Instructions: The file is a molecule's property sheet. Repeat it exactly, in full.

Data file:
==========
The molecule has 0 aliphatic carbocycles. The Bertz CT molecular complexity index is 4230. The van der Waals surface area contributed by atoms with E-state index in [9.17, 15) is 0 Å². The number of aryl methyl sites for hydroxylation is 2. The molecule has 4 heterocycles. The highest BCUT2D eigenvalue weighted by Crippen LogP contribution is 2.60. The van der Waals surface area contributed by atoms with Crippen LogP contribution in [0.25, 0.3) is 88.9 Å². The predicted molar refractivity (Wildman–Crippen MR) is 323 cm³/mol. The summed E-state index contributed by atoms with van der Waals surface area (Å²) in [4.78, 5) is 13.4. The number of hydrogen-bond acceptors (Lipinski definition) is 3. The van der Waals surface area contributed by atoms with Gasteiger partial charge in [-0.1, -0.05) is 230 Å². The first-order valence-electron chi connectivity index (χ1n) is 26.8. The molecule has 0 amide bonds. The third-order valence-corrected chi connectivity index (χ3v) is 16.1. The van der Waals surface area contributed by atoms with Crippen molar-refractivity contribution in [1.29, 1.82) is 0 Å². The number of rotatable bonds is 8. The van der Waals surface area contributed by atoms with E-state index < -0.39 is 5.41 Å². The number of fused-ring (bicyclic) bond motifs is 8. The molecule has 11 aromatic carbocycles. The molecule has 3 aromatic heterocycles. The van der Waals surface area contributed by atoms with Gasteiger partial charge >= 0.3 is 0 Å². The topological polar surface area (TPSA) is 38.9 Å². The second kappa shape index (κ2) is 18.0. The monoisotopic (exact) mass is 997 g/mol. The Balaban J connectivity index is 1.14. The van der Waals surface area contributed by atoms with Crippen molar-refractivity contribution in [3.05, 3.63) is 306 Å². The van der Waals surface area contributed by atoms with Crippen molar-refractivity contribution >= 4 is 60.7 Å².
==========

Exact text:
The molecule has 0 aliphatic carbocycles. The Bertz CT molecular complexity index is 4230. The van der Waals surface area contributed by atoms with E-state index in [9.17, 15) is 0 Å². The number of aryl methyl sites for hydroxylation is 2. The molecule has 4 heterocycles. The highest BCUT2D eigenvalue weighted by Crippen LogP contribution is 2.60. The van der Waals surface area contributed by atoms with Crippen LogP contribution in [0.25, 0.3) is 88.9 Å². The predicted molar refractivity (Wildman–Crippen MR) is 323 cm³/mol. The summed E-state index contributed by atoms with van der Waals surface area (Å²) in [4.78, 5) is 13.4. The number of hydrogen-bond acceptors (Lipinski definition) is 3. The van der Waals surface area contributed by atoms with Gasteiger partial charge in [-0.1, -0.05) is 230 Å². The first-order valence-electron chi connectivity index (χ1n) is 26.8. The molecule has 0 amide bonds. The third-order valence-corrected chi connectivity index (χ3v) is 16.1. The van der Waals surface area contributed by atoms with Crippen molar-refractivity contribution in [1.29, 1.82) is 0 Å². The number of rotatable bonds is 8. The van der Waals surface area contributed by atoms with E-state index < -0.39 is 5.41 Å². The number of fused-ring (bicyclic) bond motifs is 8. The molecule has 11 aromatic carbocycles. The molecule has 3 aromatic heterocycles. The van der Waals surface area contributed by atoms with Gasteiger partial charge >= 0.3 is 0 Å². The topological polar surface area (TPSA) is 38.9 Å². The second kappa shape index (κ2) is 18.0. The monoisotopic (exact) mass is 997 g/mol. The Balaban J connectivity index is 1.14. The van der Waals surface area contributed by atoms with Crippen molar-refractivity contribution in [3.05, 3.63) is 306 Å². The van der Waals surface area contributed by atoms with Crippen molar-refractivity contribution >= 4 is 60.7 Å².